With 14,000 grape leaves and other ethnic cuisine ready to go, the Lebanese Food Festival at Our Lady of Victory Maronite Catholic Church in Scott is ready for its 35th annual signature event.
“This festival is a special because it showcases Lebanese food and culture and brings together the Pittsburgh community,'' festival chairman and parishioner Peter Djalaliev said.
On Sept. 12-14, the food fest will be held at the church at 1000 Lindsay Road, Scott. Hours are 11 a.m. to 10 p.m. Sept. 12 and 13, noon to 6 p.m. Sept. 14.
■ At 4:30 p.m. Sept 13, traditional dabke dancing lessons will be offered.
■ At 8 p.m. Sept. 13 and at 2 p.m. Sept. 14, the church's children's dabke dancing group dressed in traditional garb will perform.
■ At 6 p.m. Sept. 13, there will be a live performance of Lebanese music by Cleveland-based Tony Mikhael and band.
Admission and parking are free.
Last year,more than 5,000 people attended. The festival is the largest fundraiser of the 200-family church, which conducts its services in English, Arabic and Aramaic, the language Jesus is thought to have spoken.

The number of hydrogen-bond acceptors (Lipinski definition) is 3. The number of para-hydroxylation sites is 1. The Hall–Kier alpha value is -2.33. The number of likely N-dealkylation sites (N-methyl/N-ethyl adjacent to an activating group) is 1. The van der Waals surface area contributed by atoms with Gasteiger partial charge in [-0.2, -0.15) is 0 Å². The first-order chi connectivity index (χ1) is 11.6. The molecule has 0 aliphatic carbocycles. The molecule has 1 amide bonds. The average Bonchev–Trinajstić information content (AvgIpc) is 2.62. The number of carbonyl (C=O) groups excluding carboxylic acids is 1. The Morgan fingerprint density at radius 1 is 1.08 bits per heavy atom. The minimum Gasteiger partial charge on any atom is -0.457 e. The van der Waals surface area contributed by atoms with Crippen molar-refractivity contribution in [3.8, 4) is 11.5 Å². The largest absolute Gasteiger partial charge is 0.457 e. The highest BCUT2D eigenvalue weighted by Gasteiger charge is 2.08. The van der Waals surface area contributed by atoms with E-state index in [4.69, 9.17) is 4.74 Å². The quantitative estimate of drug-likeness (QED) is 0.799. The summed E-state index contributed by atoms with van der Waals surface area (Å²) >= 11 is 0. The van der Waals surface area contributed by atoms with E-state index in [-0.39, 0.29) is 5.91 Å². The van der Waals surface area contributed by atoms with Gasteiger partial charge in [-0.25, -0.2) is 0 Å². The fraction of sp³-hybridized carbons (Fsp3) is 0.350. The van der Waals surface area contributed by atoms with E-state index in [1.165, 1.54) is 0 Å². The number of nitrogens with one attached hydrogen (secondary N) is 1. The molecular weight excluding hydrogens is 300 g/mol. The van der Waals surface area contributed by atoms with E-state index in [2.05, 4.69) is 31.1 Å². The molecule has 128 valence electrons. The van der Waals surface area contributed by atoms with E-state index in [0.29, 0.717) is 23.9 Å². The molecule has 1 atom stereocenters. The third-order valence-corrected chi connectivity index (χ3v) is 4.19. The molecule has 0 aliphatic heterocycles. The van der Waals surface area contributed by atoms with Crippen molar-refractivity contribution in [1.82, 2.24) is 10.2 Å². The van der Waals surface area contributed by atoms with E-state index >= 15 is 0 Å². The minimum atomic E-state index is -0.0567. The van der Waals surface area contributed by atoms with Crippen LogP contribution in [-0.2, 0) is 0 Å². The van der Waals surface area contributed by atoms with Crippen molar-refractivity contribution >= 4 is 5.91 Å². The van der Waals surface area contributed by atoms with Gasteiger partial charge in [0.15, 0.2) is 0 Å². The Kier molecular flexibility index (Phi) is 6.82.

All of the food is homemade in the church kitchen by more than three dozen men and women, most of whom are parishioners.
''Besides being delicious, it is so so healthy,'' kitchen coordinator Anne Ayoob of Pleasant Hills said of the menu, which includes kibbee [a fried, stuff croquette], tabbouleh [salad with mint], hummus, falafel [fried bean patty], spinach/feta pies, lobia [black-eyed peas], rice, lamb and chicken.
The Lebanese-American woman said she grew up learning about authentic ethnic food from her mother, grandmothers and other parish women.
Her festival specialty is helping prepare the 14,000 grape leaves stuffed with sirloin tips, rice, salt/pepper and mint. Volunteers wash, stem, stuff and roll the leaves, then freeze them until the festival. Four grape leaves can be had for $3.50.
Other dinners are roasted chicken ($10); lamb kabob ($13); and baked kibbee ($11). Each comes with lobia, rice and pita bread. Many other items are sold a la carte.
''Cooking skills and recipes in the Lebanese community are handed down through generations. It’s not uncommon to see a grandmother, a mother and daughters prepare food for family or church event,’’ Mr. Djalaliev said. “'Our food is truly outstanding, and keeps people coming back.’’
For the complete menu, or to order takeout, visit www.pghlebanesefestival.com. Takeouts may also be faxed to 412-278-0846, or ordered by calling 412-278-0841.
Margaret Smykla, freelance writer: firstname.lastname@example.org.